5 minutes reading time
OCT 26 2023

8 Tips for Avoiding Gaming Scams

Gaming as a hobby takes time. Whether you use it to enjoy a new title, share laughter with friends or scam innocent people, we all have different intentions behind the controller. Wait a second, scam people? That’s how easy they get you! Mixed in there, scammers might not always stand out. So, here are 8 tips on various gaming platforms that will give you online eagle eyes for detecting shady practices and malicious scammers.

1. Stranger Danger from new Discord members

Anonymity is a blessing and a curse on Discord. While it grants you protection against strangers or unwanted encounters, it also enables scammers, bullies and raiders to harass people online continuously sometimes even despite getting banned.

Therefore, elevated caution is advised with users carrying the New Server Members badge. It’s a role that people are branded with for their first 7 days of joining a server. If you get an unsolicited DM, it’s wise to check whether the person in question has such a New Server Member icon on a shared server. Additionally, check their chat history by typing “from: [user’s name]” in the server search bar. If there are no meaningful results, this is most likely a user with malicious intent. It implies they’re not an active part of the server and are seeking their victims in an isolated environment, your DMs.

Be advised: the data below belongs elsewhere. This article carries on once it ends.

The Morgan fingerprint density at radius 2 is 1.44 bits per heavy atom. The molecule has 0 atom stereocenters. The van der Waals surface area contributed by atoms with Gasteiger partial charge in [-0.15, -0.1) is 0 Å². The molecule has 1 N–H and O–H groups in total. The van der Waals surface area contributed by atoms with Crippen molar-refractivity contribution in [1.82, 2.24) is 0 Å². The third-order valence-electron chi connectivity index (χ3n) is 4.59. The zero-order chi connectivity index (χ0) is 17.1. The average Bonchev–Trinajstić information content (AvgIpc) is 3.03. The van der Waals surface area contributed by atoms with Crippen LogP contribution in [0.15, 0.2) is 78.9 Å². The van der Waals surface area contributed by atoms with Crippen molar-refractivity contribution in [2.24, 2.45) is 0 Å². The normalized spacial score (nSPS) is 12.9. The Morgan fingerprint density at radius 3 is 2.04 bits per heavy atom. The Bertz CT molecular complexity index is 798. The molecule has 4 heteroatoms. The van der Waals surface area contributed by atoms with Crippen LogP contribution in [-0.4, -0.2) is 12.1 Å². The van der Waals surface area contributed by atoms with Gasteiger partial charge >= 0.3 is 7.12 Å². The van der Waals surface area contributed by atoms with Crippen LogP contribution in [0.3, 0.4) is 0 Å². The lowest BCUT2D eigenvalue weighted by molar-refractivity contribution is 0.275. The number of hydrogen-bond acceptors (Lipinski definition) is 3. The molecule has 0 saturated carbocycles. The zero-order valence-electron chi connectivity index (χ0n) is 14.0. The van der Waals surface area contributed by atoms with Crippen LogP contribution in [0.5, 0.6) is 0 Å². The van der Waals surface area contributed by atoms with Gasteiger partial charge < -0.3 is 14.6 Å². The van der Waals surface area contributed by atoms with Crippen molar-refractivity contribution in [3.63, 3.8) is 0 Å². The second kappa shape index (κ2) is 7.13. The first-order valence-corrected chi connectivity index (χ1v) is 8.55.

2. Scammers sliding into your DMs

While sliding into your direct messages isn’t necessarily always bad, it can easily turn into a disappointment when it’s not for the reasons you’re expecting. If you happen to get a direct message from a stranger asking odd questions, this may be part of a scamming routine. No matter the urgency, if it sounds really random or suspicious, look up whether other users had similar experiences. We wrote an article on the “Is this your Steam account?” Discord scam. It’s one of the most widely known scams on Discord that tries to scam you of either your private data, money or entire Steam account. In that article, you can find additional tips on how to protect your Discord account.

A Steam Deck displaying the Steam Store on its screen.

3. Steam VAC bans on record

The most painful but obvious sign on Steam that something is off is the Valve Anti-Cheat ban. Those are usually given to players that hacked or cheated in one of over 100 games, like Counter-Strike, Team Fortress 2 or Call of Duty: Modern Warfare 2 that use the VAC system. For better or worse, these bans can be quite old and sometimes misleading as they stain Steam profiles forever (VAC bans can’t be reverted). But regardless, they do give a glimpse of unfair actions in the past, which may just protect you from unwanted behavior.

4. Changing profile names frequently

Another good sign to look for, is whether the profile in question has frequent name changes. And, not necessarily to variations of the same name, but rather completely different ones. This hints at a quick change of identity to hop from one victim to the next without getting recognized. Also watch out for users sporting shady websites in their names.